6. Politics online is about far more than just what the blogosphere is focusing on at any given moment. Hindman makes much of the face that blog writers and readers trend older than you might expect given how much the net is dominated by young people, but that leaves the wrong impression. For younger web users, posting and reading blogs is far less important than sharing information on social network sites and posting and sharing videos. As Pew recently reported, "Some 37% of internet users aged 18-29 use blogs or social networking sites as a venue for political or civic involvement, compared to 17% of online 30-49 year olds, 12% of 50-64 year olds and 10% of internet users over 65." As I noted back in September, the net appears to be spreading out participation in politics beyond the usual elites. Quoting from the Pew study:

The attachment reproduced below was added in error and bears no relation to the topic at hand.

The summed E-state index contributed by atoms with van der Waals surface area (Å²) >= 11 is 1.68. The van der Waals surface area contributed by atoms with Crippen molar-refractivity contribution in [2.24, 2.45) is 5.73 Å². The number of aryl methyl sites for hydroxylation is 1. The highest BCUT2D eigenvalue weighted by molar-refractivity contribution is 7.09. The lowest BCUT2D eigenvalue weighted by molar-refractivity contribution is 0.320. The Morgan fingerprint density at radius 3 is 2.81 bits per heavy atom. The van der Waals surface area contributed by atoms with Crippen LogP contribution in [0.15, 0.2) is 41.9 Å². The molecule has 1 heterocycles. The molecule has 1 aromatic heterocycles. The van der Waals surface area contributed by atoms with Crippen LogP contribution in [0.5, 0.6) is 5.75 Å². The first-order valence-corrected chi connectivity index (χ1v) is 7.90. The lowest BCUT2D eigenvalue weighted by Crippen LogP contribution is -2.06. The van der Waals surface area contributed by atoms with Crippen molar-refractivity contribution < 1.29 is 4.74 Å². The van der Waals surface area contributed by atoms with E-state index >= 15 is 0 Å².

Taken together, just under one in five internet users (19%) have posted material about political or social issues or a used a social networking site for some form of civic or political engagement. This works out to 14% of all adults -- whether or not they are internet users. A deeper analysis of this online participatory class …suggests that it is not inevitable that those with high levels of income and education are the most active in civic and political affairs. In contrast to traditional acts of political participation—whether undertaken online or offline—forms of engagement that use blogs or online social network sites are not characterized by such a strong association with socio-economic stratification.